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S. Shore of Long Island Historical Driving Tour - Amagansett to Montauk Point
Item 4 of 9
Long Island’s Amagansett Station was built in 1902 and was part of a network of life-saving stations on the island. The Life Saving Service was a precursor to the Coast Guard, and crews who worked at the station kept watch both from the tower and by walking the beach looking for shipwreck survivors. The station was decommissioned in 1944 and later housed a museum, although the structure has been vacant in recent years. the former station was added to the National Register of Historic Places in 2018.

The station as it appears today

Cloud, Sky, Plant, Building

The station in the early 1900s

Building, Window, Sky, Plant

At one time, there were 30 life-saving stations on the South Shore of Long Island. The Amagansett Station was built in 1902 on Atlantic Avenue on a site that had been occupied by two previous stations. Most of the men who staffed the station were local fisherman who possessed an intimate knowledge of the area and the waters surrounding it.

The station’s crew was primarily responsible for watching for shipwrecks. They watched from the building’s tower as well as from the beach and over the years, they rescued passengers from several shipwrecks.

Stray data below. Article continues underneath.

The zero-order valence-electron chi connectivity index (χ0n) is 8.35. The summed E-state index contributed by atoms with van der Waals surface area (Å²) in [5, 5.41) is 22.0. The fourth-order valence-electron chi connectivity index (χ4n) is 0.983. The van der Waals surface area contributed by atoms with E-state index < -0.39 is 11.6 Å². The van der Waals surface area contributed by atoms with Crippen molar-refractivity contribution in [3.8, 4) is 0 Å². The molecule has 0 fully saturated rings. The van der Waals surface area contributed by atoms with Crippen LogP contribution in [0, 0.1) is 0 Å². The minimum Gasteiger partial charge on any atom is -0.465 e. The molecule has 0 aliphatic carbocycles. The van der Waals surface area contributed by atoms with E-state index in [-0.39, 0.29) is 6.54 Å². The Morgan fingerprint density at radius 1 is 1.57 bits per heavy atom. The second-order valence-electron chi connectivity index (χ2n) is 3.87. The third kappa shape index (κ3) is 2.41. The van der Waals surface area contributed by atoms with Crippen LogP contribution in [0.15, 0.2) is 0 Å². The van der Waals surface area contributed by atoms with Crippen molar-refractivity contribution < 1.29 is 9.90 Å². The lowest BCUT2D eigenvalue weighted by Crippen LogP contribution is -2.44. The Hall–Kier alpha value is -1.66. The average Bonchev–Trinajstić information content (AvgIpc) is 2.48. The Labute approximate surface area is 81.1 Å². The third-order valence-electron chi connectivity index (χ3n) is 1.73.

The station is associated with a particularly noteworthy incident from World War II. The station’s crew was also responsible for ensuring the safety of the beach, and in June of 1942, several men patrolling the beach encountered four men on the beach past curfew. The men claimed to be locals but were Nazis who had crossed the Atlantic in a U-boat. The patrolmen also found four boxes of explosives that the men buried in the sand. The discovery led to the establishment of the coast Guard beach patrol, which eventually grew to 24,000 men.

The station was decommissioned in 1944 and sat abandoned for several years afterward. It was eventually purchased by Joel Carmichael for $1 and moved to the bluff overlooking the original site, as the town wanted. The building was used as a residence by the Carmichael family until 2006, when the family decided to give the building back to the town. At that point, it was moved to its original site, albeit farther from the ocean.

The building underwent a restoration in in the 2010s and subsequently opened as a museum. In 2018, it was added to the National Register of Historic Places.

Finn, Lisa. Historic Designation for Amagansett Life-Guarding Station, Patch. June 29th 2018. Accessed March 17th 2021.

About , Amagansett Station. Accessed March 17th 2021.

Menu, Kathryn. Amagansett Life-Saving Station Listed on National Register of Historic Places , Sag Harbor Express. August 22nd 2018. Accessed March 17th 2021.